Software Engineering Best Practices

A Dice Talent Community

By Catherine Powell

In my day job, I’m a VP Engineering for several clients. Almost every client engagement starts with someone — usually the CEO, but sometimes another business type — saying, “We’d like you to help the team learn best practices.”

This is a really tough question. After all, if you put ten engineers in a room and ask them about best practices, you’re probably going to get at least 20 opinions! If you ask them again six months or a year later, you’ll get a new set of 20 opinions, and there won’t be a whole lot of overlap.

Herewith, for free, is the only best practice I’ve been able to stick with:

It’s all going to change. Be ready.

Best practices simply don’t exist for all of software engineering. One group will tell you to engage in emergent design. Another guru will have seven counterexamples of why that doesn’t work, and that the system as a whole really needs to be designed up front. One guru will tell you that you need to get specialists on the team, that you need a database administrator to create a good data model, and a tester to make sure this stuff really works, and a JavaScript engineer to make the front end sing, etc. Another will point to successful projects where every member of the team was a generalist, and they were successful. Frequently, both sides will be right — it’s just different situations and different needs.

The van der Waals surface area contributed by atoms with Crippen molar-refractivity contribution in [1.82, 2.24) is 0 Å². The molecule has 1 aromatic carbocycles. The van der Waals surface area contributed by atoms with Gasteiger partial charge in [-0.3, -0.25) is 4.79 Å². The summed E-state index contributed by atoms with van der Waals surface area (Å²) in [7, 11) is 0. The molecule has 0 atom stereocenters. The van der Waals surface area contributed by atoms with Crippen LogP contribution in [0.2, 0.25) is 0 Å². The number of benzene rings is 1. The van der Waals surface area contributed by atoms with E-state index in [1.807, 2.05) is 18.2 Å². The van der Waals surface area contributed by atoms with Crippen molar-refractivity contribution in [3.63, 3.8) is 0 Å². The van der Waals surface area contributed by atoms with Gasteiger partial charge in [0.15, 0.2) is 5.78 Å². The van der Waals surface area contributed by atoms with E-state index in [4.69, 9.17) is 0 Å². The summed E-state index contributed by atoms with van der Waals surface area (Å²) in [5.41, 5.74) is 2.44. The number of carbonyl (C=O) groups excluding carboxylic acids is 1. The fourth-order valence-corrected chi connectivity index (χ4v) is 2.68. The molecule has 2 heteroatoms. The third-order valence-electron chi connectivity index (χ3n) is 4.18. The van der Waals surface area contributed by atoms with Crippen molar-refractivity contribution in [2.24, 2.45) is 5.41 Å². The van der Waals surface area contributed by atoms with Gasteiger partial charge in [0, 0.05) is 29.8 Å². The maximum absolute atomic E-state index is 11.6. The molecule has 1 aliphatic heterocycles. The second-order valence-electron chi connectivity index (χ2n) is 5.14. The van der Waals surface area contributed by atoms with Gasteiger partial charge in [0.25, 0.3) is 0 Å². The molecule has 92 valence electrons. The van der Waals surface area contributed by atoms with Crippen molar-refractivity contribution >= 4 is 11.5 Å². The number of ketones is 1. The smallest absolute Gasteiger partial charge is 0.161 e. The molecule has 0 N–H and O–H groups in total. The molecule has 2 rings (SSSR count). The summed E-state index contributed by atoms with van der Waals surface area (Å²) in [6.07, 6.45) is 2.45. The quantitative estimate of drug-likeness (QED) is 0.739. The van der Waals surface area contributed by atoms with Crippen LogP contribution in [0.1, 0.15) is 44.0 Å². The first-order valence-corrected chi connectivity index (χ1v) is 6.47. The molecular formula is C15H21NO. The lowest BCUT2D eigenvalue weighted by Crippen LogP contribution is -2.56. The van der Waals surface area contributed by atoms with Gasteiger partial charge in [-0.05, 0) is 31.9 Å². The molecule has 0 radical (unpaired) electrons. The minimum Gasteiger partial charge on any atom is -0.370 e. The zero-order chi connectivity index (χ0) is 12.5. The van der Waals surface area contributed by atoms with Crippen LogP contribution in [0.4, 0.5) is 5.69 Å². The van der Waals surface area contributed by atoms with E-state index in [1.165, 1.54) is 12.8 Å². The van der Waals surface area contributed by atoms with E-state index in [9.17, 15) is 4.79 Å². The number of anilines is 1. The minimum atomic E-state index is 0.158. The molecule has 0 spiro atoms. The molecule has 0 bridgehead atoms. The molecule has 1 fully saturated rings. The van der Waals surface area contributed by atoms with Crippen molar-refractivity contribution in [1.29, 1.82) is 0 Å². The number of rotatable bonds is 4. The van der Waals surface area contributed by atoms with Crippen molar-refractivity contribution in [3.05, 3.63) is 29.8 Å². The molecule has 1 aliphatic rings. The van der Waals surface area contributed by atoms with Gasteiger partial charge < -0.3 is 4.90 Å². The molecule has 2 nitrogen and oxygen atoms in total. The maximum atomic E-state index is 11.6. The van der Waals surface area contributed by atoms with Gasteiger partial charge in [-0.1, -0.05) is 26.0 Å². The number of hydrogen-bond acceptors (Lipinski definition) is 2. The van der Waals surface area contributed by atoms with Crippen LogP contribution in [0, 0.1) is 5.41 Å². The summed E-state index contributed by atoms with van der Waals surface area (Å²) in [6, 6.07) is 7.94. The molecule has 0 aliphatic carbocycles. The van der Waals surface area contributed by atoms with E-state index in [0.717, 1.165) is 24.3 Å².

It gets worse when you get into specific technologies; there, you’re more vulnerable to time-based changes. “Use restful authentication for Rails authentication authentication” was the conventional wisdom three years ago. Now, many projects use devise instead. Same problem, different best practice. The only thing that changed was time, and the availability of various solutions.

Ultimately, best practices are blanket statements that do not take actual situations into account. Today’s problems are not the same as yesterday’s problems. Today’s solutions and teams are not yesterdays solutions or teams. There are things that are usually a good idea (hint: test driven development), but there are also cases where that is a bad idea and cases where that is a good idea that doesn’t go far enough. In software testing, this is called “context-awareness” or the “context-based” school of decision making. Be aware of your particular situation and how any advice applies to it, applies to part of your situation, or simply isn’t relevant. Take the “best practices” you hear, and make some informed, explicit decisions about whether you’ll use them and why. That is the most value you can gain from any advice.

The one thing you can count on is that the software you write today for today’s problem, that won’t be the right thing to do for a different problem a year or two later. Your toolbox will change. Your methods for developing software will change. Best practice: be ready for change.

What “best practices” have you heard? Where have you found that they do apply, or that they don’t apply? Let us know!

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